I went into my trip feeling cloudy and physically weak, exhausted and almost numb mentally.

It was like I had been doing what needed to be done every day, I was connecting with my clients and helping them grow but I was just standing there. Over Analyzing everything in my space. Not really sure anymore where I needed or wanted to go from here.

I cried the morning I left. I felt sick. I was scared. and I cried at my kitchen table. And then again in the Jeep as I was gassing up. And crying isn’t something I do very often…ya know, because I’m super tough. Rawr.

Anyway. The drive there I didn’t talk on the phone or message or engage in conversation at all and I continued that most of the trip. For those of you who have asked, YES I actually DID drive 9 hours alone into the mountains and stay for 10 nights in solitude. Yes I worked while I was there but I kept it to a minimum. I did my coaching calls, the training in my paid groups, and responded to email 1 time each day. I’d say I worked a max of 2 hours each day, if that.

The rest of the time, I wrote. Or slept. Or ate. Or sat there staring off into the space. Or rocked on the porch. Or soaked in the tub. Or read my book. Or cried while in the tub eating and reading my book.

The first night was weird. The second day was weirder. But then it just felt good. I felt good for more than just an hour at a time the first time in a long while. My appetite came back. My eyes weren’t heavy after 10 minutes of work anymore. I felt so much clarity.

You see, I’m an extremely observant person. I rarely forget anything or don’t notice something that is going on around me. And weeks..well actually months leading up to this trip, I had stopped noticing. I didn’t notice the small sounds or lack of them anymore. I locked myself out of my house 2 times. I dropped the Jeep door on itself while taking it off to go on a doorless drive because I wasn’t paying attention. I lost a credit card. I forgot to send something. I misplaced like 17 things. All of those things are NOT ME. I don’t do that sort of shit, EVER.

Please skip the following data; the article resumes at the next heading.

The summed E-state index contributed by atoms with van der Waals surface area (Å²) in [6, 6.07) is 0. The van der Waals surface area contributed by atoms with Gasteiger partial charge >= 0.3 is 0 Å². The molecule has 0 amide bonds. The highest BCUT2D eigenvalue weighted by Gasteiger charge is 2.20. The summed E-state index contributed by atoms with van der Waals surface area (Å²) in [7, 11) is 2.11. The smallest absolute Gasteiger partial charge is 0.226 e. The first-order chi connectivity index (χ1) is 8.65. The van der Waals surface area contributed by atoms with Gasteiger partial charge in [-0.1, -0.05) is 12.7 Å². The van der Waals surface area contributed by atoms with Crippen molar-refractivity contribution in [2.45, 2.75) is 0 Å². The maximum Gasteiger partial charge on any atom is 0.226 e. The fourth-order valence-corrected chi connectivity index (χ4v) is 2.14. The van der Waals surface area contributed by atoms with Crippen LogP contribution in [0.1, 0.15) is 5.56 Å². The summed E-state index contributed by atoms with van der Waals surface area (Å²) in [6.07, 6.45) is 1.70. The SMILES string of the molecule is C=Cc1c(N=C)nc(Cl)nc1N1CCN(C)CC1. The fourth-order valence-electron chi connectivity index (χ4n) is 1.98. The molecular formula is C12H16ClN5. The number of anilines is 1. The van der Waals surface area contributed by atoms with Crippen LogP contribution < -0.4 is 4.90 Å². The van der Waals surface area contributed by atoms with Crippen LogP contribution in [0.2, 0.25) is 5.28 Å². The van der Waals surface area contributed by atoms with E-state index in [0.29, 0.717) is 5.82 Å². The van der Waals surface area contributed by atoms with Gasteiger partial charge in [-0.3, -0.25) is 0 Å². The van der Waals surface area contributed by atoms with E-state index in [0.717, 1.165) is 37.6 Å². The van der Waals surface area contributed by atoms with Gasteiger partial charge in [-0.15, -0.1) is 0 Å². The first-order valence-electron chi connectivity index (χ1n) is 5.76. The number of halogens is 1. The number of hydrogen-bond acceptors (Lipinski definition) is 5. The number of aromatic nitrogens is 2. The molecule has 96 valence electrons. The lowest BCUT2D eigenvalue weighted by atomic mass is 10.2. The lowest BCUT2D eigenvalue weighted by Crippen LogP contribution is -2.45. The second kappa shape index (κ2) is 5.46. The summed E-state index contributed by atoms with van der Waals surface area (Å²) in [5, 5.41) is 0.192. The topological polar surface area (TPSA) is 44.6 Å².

All clear signs that I needed this trip more than anything.

On the second day, I noticed the wind. I noticed how the wind would whip up at the top of the driveway and as it came down along side of the house and continued into the holler it got stronger and louder. I noticed that for about 5 whole minutes after I felt the gust of the wind, I could still hear it below me on the mountain as it continued on it’s way through the trees.

I noticed every little sound of that house, which is something I find really comforting (and I’m happy to report that since I’ve been back home I have heard all of the normal house sounds here too, and I hadn’t heard them in a quite a while before ). I noticed that every morning around 7 AM I would wake up naturally…that or it was because of the hawks outside my window. Every morning they had quite a lengthy conversation with one another.

I think it was in one of the times I found myself literally staring at the wall, at the way the log cabin was put together and dissecting it with my eyeballs that I realized I had gotten away from the art of just BEING. I used to be really good at it. I would just sit and think and connect back with my purpose and with my own thoughts, no noise, just me. And I had stopped doing that.

And it was when I sat in the tub one night, listening to the rain fall, turning the water on and off with my toes that I realized I had gotten so caught up in defining everything in every area of my life that I wasn’t enjoying the people and the things that I love the most anymore. I somehow had decided unknowingly to my logical, conscious mind that I had to define everything. Family. Friendships. Tony. Me. My house. Every layer of my business. Every channel of communication. Every piece of my health. Every piece of my journey. Somehow I had convinced myself that it all needed a definition and after that epiphany moment I realized that by being so obsessed with defining it all, I almost lost myself in the process.